The MC encouraged us to cheer as he read the names of the Printz judges, and I shouted heartily along with everyone else. I had no idea who they were; it didn’t matter. It was fun to get caught up in the energy of the crowd.

Katherine Kirkpatrick and Elizabeth Wein, Errwood Hall, Goyt Valley, England, 1984

When I heard the words “Code Name Verity” in the honor category, my heart stopped. Honor? Why not winner?! Not that I’d yet read the winning title or any of the other honor books. But at that moment I felt childishly defensive of Code Name Verity, while also knowing that attaining a Printz Honor is almost equally as awesome, weighty, and life-changing as receiving the grand prize.

It wasn’t until about an hour after the press conference that the good news really sank in. I remember standing by myself at the top of the convention center’s escalator under a sky-high ceiling, surrounded by towering walls of glass. A feeling of expansive joy came over me. I was, and am, so proud of Elizabeth and happy for her, for getting her pilot’s license, for writing her fabulous breakout novel, for receiving the fame and recognition she deserves.

I felt happy about myself, too, for being a good friend and for feeling a generosity of spirit. As I was telling a complete stranger at the coat check, your character is tested when someone you’re close to gets something you’ve always wanted.

Friendship, all forms of love and true caring, exist outside of man-made rankings and hierarchies. I feel this truth profoundly when I think about Elizabeth and the good times we’ve had together, before and after college graduation, dreaming of becoming authors, having books published, getting married, having children. We traversed the map of Britain together, and even flew in a private plane to the Isle of Wight.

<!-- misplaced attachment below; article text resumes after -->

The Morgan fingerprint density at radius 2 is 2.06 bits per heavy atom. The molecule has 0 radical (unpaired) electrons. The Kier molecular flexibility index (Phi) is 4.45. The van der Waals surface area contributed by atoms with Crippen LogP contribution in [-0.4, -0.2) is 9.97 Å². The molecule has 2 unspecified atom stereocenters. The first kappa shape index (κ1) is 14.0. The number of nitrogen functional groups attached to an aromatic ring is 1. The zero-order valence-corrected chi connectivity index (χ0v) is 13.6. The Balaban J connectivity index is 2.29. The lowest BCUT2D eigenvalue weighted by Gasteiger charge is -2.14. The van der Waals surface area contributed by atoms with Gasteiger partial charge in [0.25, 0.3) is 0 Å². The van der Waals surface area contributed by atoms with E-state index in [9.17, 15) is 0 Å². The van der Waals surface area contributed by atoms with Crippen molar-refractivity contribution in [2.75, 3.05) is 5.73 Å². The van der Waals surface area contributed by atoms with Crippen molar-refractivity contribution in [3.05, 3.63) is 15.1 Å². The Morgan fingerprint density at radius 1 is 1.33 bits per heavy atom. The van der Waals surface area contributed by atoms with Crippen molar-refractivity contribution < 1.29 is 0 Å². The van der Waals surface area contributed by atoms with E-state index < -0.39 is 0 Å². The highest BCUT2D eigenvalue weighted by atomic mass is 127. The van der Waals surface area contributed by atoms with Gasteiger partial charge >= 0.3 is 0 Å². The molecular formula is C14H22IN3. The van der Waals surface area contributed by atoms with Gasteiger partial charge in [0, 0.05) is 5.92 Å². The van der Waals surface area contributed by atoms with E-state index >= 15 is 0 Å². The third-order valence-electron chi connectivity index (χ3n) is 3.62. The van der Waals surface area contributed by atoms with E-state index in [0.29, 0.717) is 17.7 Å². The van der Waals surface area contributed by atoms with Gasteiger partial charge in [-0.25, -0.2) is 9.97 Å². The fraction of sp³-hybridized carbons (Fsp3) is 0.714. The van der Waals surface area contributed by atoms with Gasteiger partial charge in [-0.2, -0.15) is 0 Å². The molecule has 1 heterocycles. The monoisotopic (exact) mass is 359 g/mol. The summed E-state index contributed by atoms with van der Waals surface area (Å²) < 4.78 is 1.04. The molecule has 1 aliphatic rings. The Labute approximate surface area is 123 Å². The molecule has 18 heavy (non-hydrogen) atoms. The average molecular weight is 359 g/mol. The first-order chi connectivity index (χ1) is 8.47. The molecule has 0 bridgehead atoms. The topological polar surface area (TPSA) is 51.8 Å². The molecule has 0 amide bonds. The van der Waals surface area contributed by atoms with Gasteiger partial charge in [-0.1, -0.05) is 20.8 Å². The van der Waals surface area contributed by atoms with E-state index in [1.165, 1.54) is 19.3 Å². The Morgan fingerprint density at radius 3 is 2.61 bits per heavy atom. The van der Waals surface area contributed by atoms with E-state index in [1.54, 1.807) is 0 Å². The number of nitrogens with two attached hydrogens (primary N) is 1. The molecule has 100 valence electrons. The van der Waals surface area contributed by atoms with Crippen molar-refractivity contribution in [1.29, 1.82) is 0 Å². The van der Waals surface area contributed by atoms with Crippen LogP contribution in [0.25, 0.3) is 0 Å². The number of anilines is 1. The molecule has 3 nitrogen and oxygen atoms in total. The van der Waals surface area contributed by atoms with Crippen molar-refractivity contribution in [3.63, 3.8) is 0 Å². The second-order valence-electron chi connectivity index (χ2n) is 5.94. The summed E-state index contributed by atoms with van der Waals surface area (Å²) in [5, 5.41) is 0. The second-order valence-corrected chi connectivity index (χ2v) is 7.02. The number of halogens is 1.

I wouldn’t trade this friendship for the Printz Award.

Katherine Kirkpatrick, Elizabeth Wein and daughter, with the Piper Warrior, Isle of Wight, England, 1999

Christmas Card from the North Pole

Floodlights cast yellow circles over the snow, over blocklike buildings, over a dark ocean full of icebergs. Small figures dart from the direction of the ocean toward the buildings. Under this photo, e-mailed to me from Qaanaaq, northwest Greenland, the hunting culture’s most northerly town in the world, the caption reads: “I wish you and your family a Merry Christmas and Happy New Year. Our weather is fine. Right temperature for the area with snow. All my best, Navarana.”

Qaanaaq, Northwest Greenland

Qaanaaq, Northwest Greenland

There may not be a Santa Claus, but there are indeed people living 550 miles (885 km) from that invisible point in the Arctic Ocean known as the North Pole.

Navarana is one of many interesting friends and acquaintances I’ve made over the years through my writing. A native speaker of Inuktun, she helped me with words and phrases for my forthcoming young adult novel, Between Two Worlds (Wendy Lamb Books, Random House, April 2014), a historical fiction adventure story about an Inuk girl on Arctic explorer Robert E. Peary’s ice-locked ship in 1900. Based on a number of true characters and incidents, the book features sixteen-year-old Eqariusaq, also known as Billy Bah, who lived in America with the Peary family for one year, returned to the Arctic, and sewed furs for members of Peary’s expeditions.